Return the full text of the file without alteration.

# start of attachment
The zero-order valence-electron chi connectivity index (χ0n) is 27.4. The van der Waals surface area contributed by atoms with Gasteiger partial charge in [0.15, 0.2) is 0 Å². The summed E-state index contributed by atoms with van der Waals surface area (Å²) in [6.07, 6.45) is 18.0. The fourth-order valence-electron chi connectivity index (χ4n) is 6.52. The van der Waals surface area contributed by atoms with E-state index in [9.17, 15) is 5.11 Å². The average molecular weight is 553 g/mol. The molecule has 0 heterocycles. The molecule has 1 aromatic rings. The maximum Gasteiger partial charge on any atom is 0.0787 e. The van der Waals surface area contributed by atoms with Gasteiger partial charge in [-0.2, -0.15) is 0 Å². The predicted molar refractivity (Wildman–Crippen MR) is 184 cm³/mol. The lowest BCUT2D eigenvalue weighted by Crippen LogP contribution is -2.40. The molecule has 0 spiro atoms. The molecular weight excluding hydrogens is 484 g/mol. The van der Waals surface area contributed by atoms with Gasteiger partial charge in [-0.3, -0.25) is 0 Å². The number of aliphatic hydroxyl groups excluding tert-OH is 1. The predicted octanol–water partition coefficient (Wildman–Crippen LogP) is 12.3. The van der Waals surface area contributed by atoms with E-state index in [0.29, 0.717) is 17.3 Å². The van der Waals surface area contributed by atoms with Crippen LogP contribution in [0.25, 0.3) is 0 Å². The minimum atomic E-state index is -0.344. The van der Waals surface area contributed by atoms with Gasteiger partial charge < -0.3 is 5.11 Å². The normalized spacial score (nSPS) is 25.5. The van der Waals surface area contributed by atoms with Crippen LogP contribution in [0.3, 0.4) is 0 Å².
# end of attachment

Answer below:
The zero-order valence-electron chi connectivity index (χ0n) is 27.4. The van der Waals surface area contributed by atoms with Gasteiger partial charge in [0.15, 0.2) is 0 Å². The summed E-state index contributed by atoms with van der Waals surface area (Å²) in [6.07, 6.45) is 18.0. The fourth-order valence-electron chi connectivity index (χ4n) is 6.52. The van der Waals surface area contributed by atoms with E-state index in [9.17, 15) is 5.11 Å². The average molecular weight is 553 g/mol. The molecule has 0 heterocycles. The molecule has 1 aromatic rings. The maximum Gasteiger partial charge on any atom is 0.0787 e. The van der Waals surface area contributed by atoms with Gasteiger partial charge in [-0.2, -0.15) is 0 Å². The predicted molar refractivity (Wildman–Crippen MR) is 184 cm³/mol. The lowest BCUT2D eigenvalue weighted by Crippen LogP contribution is -2.40. The molecule has 0 spiro atoms. The molecular weight excluding hydrogens is 484 g/mol. The van der Waals surface area contributed by atoms with Gasteiger partial charge in [-0.3, -0.25) is 0 Å². The number of aliphatic hydroxyl groups excluding tert-OH is 1. The predicted octanol–water partition coefficient (Wildman–Crippen LogP) is 12.3. The van der Waals surface area contributed by atoms with E-state index in [0.29, 0.717) is 17.3 Å². The van der Waals surface area contributed by atoms with Crippen LogP contribution in [0.25, 0.3) is 0 Å². The minimum atomic E-state index is -0.344. The van der Waals surface area contributed by atoms with Gasteiger partial charge < -0.3 is 5.11 Å². The normalized spacial score (nSPS) is 25.5. The van der Waals surface area contributed by atoms with Crippen LogP contribution in [0.3, 0.4) is 0 Å².